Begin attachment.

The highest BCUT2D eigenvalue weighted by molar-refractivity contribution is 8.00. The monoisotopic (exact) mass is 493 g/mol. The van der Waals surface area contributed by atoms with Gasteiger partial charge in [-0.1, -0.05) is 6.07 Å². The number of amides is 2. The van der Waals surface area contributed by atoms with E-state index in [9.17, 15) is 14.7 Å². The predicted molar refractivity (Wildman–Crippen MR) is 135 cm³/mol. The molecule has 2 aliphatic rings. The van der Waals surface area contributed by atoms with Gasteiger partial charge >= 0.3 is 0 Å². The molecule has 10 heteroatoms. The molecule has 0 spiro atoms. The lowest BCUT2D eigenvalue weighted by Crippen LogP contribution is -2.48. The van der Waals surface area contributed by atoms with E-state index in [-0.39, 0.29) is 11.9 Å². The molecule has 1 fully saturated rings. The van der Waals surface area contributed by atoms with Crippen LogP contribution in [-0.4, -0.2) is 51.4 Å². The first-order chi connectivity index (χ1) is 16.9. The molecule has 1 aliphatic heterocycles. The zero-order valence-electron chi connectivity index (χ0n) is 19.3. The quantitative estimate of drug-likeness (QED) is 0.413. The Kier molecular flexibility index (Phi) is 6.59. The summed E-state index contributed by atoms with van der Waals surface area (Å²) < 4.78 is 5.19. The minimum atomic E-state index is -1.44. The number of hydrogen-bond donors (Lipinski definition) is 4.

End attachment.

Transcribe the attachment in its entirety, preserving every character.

The highest BCUT2D eigenvalue weighted by molar-refractivity contribution is 8.00. The monoisotopic (exact) mass is 493 g/mol. The van der Waals surface area contributed by atoms with Gasteiger partial charge in [-0.1, -0.05) is 6.07 Å². The number of amides is 2. The van der Waals surface area contributed by atoms with E-state index in [9.17, 15) is 14.7 Å². The predicted molar refractivity (Wildman–Crippen MR) is 135 cm³/mol. The molecule has 2 aliphatic rings. The van der Waals surface area contributed by atoms with Gasteiger partial charge >= 0.3 is 0 Å². The molecule has 10 heteroatoms. The molecule has 0 spiro atoms. The lowest BCUT2D eigenvalue weighted by Crippen LogP contribution is -2.48. The van der Waals surface area contributed by atoms with E-state index in [-0.39, 0.29) is 11.9 Å². The molecule has 1 fully saturated rings. The van der Waals surface area contributed by atoms with Crippen LogP contribution in [-0.4, -0.2) is 51.4 Å². The first-order chi connectivity index (χ1) is 16.9. The molecule has 1 aliphatic heterocycles. The zero-order valence-electron chi connectivity index (χ0n) is 19.3. The quantitative estimate of drug-likeness (QED) is 0.413. The Kier molecular flexibility index (Phi) is 6.59. The summed E-state index contributed by atoms with van der Waals surface area (Å²) < 4.78 is 5.19. The minimum atomic E-state index is -1.44. The number of hydrogen-bond donors (Lipinski definition) is 4.